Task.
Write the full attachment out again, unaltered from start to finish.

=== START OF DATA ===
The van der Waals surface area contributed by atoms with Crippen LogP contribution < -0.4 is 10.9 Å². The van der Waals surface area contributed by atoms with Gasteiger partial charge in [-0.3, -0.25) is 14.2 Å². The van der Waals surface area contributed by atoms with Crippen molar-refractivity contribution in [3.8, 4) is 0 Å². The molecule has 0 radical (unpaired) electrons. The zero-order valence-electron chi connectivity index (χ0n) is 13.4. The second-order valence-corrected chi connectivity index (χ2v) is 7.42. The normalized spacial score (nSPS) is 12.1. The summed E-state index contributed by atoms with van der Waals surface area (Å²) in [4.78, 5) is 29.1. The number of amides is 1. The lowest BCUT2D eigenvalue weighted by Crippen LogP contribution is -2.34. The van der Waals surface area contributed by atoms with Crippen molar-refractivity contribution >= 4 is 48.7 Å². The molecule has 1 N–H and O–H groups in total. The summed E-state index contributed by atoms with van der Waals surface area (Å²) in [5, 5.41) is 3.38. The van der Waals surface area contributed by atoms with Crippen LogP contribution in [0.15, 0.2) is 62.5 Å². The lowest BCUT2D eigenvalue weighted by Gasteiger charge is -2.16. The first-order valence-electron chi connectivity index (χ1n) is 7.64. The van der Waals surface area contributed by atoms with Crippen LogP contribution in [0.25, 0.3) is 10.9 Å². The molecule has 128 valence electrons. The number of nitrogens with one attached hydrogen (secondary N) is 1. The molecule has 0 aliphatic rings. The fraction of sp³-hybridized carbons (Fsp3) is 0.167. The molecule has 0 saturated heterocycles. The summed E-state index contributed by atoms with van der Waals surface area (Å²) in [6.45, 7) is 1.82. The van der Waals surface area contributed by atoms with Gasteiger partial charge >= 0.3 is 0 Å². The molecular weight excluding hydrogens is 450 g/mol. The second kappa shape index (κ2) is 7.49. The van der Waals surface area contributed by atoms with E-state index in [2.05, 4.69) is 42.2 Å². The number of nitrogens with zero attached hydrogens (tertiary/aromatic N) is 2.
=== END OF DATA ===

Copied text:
The van der Waals surface area contributed by atoms with Crippen LogP contribution < -0.4 is 10.9 Å². The van der Waals surface area contributed by atoms with Gasteiger partial charge in [-0.3, -0.25) is 14.2 Å². The van der Waals surface area contributed by atoms with Crippen molar-refractivity contribution in [3.8, 4) is 0 Å². The molecule has 0 radical (unpaired) electrons. The zero-order valence-electron chi connectivity index (χ0n) is 13.4. The second-order valence-corrected chi connectivity index (χ2v) is 7.42. The normalized spacial score (nSPS) is 12.1. The summed E-state index contributed by atoms with van der Waals surface area (Å²) in [4.78, 5) is 29.1. The number of amides is 1. The lowest BCUT2D eigenvalue weighted by Crippen LogP contribution is -2.34. The van der Waals surface area contributed by atoms with Crippen molar-refractivity contribution >= 4 is 48.7 Å². The molecule has 1 N–H and O–H groups in total. The summed E-state index contributed by atoms with van der Waals surface area (Å²) in [5, 5.41) is 3.38. The van der Waals surface area contributed by atoms with Crippen LogP contribution in [0.15, 0.2) is 62.5 Å². The lowest BCUT2D eigenvalue weighted by Gasteiger charge is -2.16. The first-order valence-electron chi connectivity index (χ1n) is 7.64. The van der Waals surface area contributed by atoms with Crippen LogP contribution in [0.25, 0.3) is 10.9 Å². The molecule has 128 valence electrons. The number of nitrogens with one attached hydrogen (secondary N) is 1. The molecule has 0 aliphatic rings. The fraction of sp³-hybridized carbons (Fsp3) is 0.167. The molecule has 0 saturated heterocycles. The summed E-state index contributed by atoms with van der Waals surface area (Å²) in [6.45, 7) is 1.82. The van der Waals surface area contributed by atoms with Gasteiger partial charge >= 0.3 is 0 Å². The molecular weight excluding hydrogens is 450 g/mol. The second kappa shape index (κ2) is 7.49. The van der Waals surface area contributed by atoms with E-state index in [2.05, 4.69) is 42.2 Å². The number of nitrogens with zero attached hydrogens (tertiary/aromatic N) is 2.